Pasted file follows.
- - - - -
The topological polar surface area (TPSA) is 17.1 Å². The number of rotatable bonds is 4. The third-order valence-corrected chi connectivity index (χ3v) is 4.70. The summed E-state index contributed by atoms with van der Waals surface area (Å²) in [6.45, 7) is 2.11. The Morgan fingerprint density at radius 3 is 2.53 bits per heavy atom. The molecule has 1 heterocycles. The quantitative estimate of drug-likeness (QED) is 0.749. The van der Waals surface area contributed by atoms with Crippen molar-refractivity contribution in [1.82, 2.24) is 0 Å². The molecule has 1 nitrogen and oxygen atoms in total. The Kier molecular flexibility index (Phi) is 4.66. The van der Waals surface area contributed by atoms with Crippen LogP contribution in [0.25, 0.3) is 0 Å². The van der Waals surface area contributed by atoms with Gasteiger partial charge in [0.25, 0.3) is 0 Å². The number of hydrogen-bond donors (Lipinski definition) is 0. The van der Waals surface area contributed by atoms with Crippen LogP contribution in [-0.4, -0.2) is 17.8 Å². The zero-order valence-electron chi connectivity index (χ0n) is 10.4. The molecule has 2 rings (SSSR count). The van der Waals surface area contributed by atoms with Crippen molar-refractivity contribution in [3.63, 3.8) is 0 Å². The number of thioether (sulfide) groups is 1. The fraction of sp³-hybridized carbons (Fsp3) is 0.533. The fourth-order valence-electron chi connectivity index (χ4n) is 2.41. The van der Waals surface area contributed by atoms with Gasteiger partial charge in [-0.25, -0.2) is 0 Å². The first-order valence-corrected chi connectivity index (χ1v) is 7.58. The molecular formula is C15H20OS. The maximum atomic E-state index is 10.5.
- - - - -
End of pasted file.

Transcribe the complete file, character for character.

The topological polar surface area (TPSA) is 17.1 Å². The number of rotatable bonds is 4. The third-order valence-corrected chi connectivity index (χ3v) is 4.70. The summed E-state index contributed by atoms with van der Waals surface area (Å²) in [6.45, 7) is 2.11. The Morgan fingerprint density at radius 3 is 2.53 bits per heavy atom. The molecule has 1 heterocycles. The quantitative estimate of drug-likeness (QED) is 0.749. The van der Waals surface area contributed by atoms with Crippen molar-refractivity contribution in [1.82, 2.24) is 0 Å². The molecule has 1 nitrogen and oxygen atoms in total. The Kier molecular flexibility index (Phi) is 4.66. The van der Waals surface area contributed by atoms with Crippen LogP contribution in [0.25, 0.3) is 0 Å². The van der Waals surface area contributed by atoms with Gasteiger partial charge in [0.25, 0.3) is 0 Å². The number of hydrogen-bond donors (Lipinski definition) is 0. The van der Waals surface area contributed by atoms with Crippen LogP contribution in [-0.4, -0.2) is 17.8 Å². The zero-order valence-electron chi connectivity index (χ0n) is 10.4. The molecule has 2 rings (SSSR count). The van der Waals surface area contributed by atoms with Crippen molar-refractivity contribution in [3.63, 3.8) is 0 Å². The number of thioether (sulfide) groups is 1. The fraction of sp³-hybridized carbons (Fsp3) is 0.533. The fourth-order valence-electron chi connectivity index (χ4n) is 2.41. The van der Waals surface area contributed by atoms with Gasteiger partial charge in [-0.25, -0.2) is 0 Å². The first-order valence-corrected chi connectivity index (χ1v) is 7.58. The molecular formula is C15H20OS. The maximum atomic E-state index is 10.5.